Volodymyr Parasyuk, a deputy of the Verkhovna Rada, told Ukraine 112 TV on January 27 that "all the railways will be blocked" and "the action will last more than just one or two days -- it will be indefinite," RFE/RL reported.
The blockade aims to stop both legal and illegal contraband trade with areas controlled by separatists and is being carried out by members of parliament and several dozen former volunteer fighters for the government.
The blockade has held up 12 freight trains with more than 700 coaches since it began on January 26, TASS reported.
Kyiv in 2015 banned almost all trade with separatist strongholds, prompting a boom in smuggling. The only commodity that can be obtained legally from the region is coal.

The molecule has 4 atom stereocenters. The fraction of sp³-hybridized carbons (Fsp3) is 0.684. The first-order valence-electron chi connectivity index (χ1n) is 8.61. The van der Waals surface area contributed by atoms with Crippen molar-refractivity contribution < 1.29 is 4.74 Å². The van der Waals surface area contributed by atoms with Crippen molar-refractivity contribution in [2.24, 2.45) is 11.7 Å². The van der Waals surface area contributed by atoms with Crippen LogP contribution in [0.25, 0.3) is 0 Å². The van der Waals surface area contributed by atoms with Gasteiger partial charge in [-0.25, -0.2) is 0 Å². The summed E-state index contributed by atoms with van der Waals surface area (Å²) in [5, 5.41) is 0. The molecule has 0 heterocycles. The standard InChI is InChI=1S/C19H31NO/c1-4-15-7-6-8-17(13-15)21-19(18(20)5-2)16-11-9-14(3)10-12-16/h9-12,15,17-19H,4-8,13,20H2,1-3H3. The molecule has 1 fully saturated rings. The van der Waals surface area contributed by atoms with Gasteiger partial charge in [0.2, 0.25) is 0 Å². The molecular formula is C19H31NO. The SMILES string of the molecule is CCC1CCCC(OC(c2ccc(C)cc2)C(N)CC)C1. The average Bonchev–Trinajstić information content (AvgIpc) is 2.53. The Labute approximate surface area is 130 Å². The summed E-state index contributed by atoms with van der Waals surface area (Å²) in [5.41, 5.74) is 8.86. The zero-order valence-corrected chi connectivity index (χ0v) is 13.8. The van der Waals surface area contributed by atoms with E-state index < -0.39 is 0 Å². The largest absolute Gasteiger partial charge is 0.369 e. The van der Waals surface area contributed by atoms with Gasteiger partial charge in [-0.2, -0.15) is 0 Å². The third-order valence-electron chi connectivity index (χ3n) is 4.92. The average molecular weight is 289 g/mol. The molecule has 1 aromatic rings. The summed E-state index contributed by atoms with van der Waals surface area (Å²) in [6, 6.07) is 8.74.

Read alsoUkraine can't do without coal from occupied areas of Donbas – Security ChiefThe pro-Kyiv governor of the Lugansk region, Yuriy Harbuz, warned that the blockade "threatens the energy security of the country," in the height of winter.
Harbuz said the protesters "had blocked empty train cars intended to transport coal into the territory controlled by Ukraine."
"If fuel supplies aren't restarted, heat and power stations in central and western Ukraine will be left without fuel," he warned.